Differences between human beings have long been used to justify a range of degrading, exclusionary, and murderous practices that strip people of their humanity and dignity. While considerable scholarship has been devoted to such dehumanization, Matthew S. Weinert asks how we might conceive its reverse—humanization, or what it means to “make human.”
Weinert proposes an account of making human centered on five mechanisms: reflection, recognition, resistance, replication of dominant mores, and responsibility. Examining cases such as the UN Security Council’s engagements with crises and the International Court of Justice’s grappling with Kosovo’s unilateral declaration of independence, he illustrates the distinct and contingent ways these mechanisms have been deployed. Theoretically, the cases evince a complex, evolving relationship between state-centric and human-centric views of society, ultimately revealing the normative potentialities of both.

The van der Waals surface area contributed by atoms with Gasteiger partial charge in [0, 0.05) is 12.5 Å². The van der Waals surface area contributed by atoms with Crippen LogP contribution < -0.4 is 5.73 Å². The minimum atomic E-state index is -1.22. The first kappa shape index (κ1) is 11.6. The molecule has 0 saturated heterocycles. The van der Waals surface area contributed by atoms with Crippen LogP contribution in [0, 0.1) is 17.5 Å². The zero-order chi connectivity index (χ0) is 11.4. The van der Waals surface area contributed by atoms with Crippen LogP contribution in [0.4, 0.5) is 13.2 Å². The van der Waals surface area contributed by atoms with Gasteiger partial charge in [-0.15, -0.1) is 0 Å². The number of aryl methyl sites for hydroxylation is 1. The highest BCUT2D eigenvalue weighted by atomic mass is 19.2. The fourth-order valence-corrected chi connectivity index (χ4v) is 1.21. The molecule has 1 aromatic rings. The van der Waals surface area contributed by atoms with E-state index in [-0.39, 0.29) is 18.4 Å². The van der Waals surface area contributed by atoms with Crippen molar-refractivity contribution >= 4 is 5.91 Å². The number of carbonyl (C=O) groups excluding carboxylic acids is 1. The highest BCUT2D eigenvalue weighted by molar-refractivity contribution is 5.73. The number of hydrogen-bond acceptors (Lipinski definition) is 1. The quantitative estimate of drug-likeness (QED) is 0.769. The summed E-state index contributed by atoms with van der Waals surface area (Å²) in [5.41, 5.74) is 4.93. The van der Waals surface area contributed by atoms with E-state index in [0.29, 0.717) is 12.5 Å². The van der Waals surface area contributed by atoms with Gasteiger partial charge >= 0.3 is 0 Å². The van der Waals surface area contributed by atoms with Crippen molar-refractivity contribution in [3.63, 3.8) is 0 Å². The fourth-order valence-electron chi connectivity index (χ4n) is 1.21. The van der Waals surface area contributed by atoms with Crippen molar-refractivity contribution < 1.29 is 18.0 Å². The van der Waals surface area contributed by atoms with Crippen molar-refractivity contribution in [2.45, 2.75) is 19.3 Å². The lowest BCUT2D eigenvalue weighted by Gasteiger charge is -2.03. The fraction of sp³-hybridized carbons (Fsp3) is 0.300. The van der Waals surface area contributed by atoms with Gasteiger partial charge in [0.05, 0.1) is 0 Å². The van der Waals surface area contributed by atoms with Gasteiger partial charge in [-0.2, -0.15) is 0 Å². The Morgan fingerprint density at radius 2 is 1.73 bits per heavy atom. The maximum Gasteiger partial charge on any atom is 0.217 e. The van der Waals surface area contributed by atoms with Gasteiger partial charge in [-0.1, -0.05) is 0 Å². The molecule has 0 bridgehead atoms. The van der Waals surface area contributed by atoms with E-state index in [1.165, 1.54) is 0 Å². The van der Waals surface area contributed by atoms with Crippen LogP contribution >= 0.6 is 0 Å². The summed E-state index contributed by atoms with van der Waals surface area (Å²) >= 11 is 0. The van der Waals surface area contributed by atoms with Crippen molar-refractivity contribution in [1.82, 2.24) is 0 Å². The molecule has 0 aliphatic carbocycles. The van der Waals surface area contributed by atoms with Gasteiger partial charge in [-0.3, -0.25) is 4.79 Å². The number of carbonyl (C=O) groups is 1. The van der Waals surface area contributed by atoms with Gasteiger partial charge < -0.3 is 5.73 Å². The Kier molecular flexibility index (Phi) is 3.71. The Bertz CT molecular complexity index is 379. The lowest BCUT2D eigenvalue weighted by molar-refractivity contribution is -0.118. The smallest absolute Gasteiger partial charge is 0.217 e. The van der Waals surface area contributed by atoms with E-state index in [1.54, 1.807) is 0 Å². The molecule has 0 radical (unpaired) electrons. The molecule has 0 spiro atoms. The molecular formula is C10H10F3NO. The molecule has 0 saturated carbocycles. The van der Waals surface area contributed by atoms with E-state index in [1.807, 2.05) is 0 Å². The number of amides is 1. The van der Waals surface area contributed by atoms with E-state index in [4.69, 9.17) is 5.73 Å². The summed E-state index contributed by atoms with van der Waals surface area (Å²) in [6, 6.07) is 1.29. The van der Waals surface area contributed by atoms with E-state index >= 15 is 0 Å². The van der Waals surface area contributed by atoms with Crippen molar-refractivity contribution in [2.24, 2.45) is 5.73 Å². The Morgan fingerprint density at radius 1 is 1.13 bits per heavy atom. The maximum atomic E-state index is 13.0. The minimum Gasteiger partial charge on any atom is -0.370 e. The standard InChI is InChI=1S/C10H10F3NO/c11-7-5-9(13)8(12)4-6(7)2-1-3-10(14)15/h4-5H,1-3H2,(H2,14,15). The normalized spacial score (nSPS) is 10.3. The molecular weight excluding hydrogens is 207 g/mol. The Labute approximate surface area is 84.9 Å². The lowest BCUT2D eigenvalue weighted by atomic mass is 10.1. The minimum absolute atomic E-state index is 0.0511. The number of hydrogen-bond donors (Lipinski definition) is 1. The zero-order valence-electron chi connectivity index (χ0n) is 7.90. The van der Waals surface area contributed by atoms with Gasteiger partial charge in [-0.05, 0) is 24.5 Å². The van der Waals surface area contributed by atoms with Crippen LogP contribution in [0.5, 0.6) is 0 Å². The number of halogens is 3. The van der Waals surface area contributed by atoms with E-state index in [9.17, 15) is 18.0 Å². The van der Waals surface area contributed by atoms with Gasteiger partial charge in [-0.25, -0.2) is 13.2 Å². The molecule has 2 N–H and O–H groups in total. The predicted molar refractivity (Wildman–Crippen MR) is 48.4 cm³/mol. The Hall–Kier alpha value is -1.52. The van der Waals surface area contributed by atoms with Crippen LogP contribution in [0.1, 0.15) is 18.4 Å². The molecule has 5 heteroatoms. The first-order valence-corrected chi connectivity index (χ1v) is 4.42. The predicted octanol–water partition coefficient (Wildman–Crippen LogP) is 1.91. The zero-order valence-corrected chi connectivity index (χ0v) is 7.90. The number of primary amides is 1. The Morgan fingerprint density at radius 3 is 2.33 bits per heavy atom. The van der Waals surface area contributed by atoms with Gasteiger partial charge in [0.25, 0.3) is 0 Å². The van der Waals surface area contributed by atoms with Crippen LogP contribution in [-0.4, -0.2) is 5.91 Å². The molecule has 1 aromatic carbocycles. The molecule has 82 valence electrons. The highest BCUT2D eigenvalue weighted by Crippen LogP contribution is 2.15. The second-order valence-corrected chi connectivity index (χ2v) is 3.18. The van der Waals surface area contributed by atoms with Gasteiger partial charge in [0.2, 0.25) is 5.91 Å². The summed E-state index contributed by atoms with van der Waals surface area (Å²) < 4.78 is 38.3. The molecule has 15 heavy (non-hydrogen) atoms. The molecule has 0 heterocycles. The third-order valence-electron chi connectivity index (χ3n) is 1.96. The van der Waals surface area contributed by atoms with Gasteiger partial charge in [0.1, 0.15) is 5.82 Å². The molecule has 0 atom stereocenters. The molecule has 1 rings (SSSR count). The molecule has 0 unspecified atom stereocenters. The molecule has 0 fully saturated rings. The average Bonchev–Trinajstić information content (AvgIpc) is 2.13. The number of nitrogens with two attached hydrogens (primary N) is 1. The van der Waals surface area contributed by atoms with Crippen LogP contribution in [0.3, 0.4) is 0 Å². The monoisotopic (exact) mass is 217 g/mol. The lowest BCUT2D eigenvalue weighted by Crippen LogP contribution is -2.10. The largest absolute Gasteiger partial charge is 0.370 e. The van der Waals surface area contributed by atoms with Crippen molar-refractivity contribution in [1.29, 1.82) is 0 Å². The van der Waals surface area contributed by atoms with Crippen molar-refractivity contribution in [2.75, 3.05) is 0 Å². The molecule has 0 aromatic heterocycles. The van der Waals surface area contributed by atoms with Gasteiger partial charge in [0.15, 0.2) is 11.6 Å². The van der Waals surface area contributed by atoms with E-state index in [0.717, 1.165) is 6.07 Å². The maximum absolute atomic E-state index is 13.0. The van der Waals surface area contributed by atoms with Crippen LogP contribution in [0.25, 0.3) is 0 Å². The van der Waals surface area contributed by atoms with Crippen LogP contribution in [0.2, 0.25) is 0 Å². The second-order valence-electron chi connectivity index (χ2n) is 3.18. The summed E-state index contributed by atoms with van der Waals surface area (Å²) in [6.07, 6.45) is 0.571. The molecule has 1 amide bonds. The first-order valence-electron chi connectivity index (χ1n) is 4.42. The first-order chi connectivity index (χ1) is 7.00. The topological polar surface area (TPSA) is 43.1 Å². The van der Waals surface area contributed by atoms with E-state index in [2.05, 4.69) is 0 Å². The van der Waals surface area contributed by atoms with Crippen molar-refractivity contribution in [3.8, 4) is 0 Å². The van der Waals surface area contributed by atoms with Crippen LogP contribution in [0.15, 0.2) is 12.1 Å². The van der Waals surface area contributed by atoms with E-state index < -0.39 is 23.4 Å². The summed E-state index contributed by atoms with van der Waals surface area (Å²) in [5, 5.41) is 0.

Though the case studies concern specific human relations issues on an international level, Weinert argues in favor of starting from the shared problem of being human and of living in a world in which the humanity of countless groups has been demeaned or denied. Working outward from that point, he proposes, we obtain a more pragmatically grounded understanding of the social construction of the human being.
“Weinert articulates a novel way of approaching human security and the idea of Otherness that IR could benefit from incorporating.”
—Cecelia Lynch, University of California, Irvine
“Careful, measured, and only very cautiously optimistic, Weinert’s Making Human does not celebrate the progress of humanity toward universal inclusion, but interrogates the discourses and processes which have facilitated the work of ‘making human’ in sociopolitical life. Written with clarity and intelligence, Making Human is an invaluable contribution to the important, ongoing discussions of how we care for one another in the world.”
—Fiona Robinson, Carleton University
Cover photo: Memorial monument to the victims of Communism in Prague (sculptor Olbram Zoubek and architects Jan Kerel and Zdenek Hoelzel). © Vacclav / Shutterstock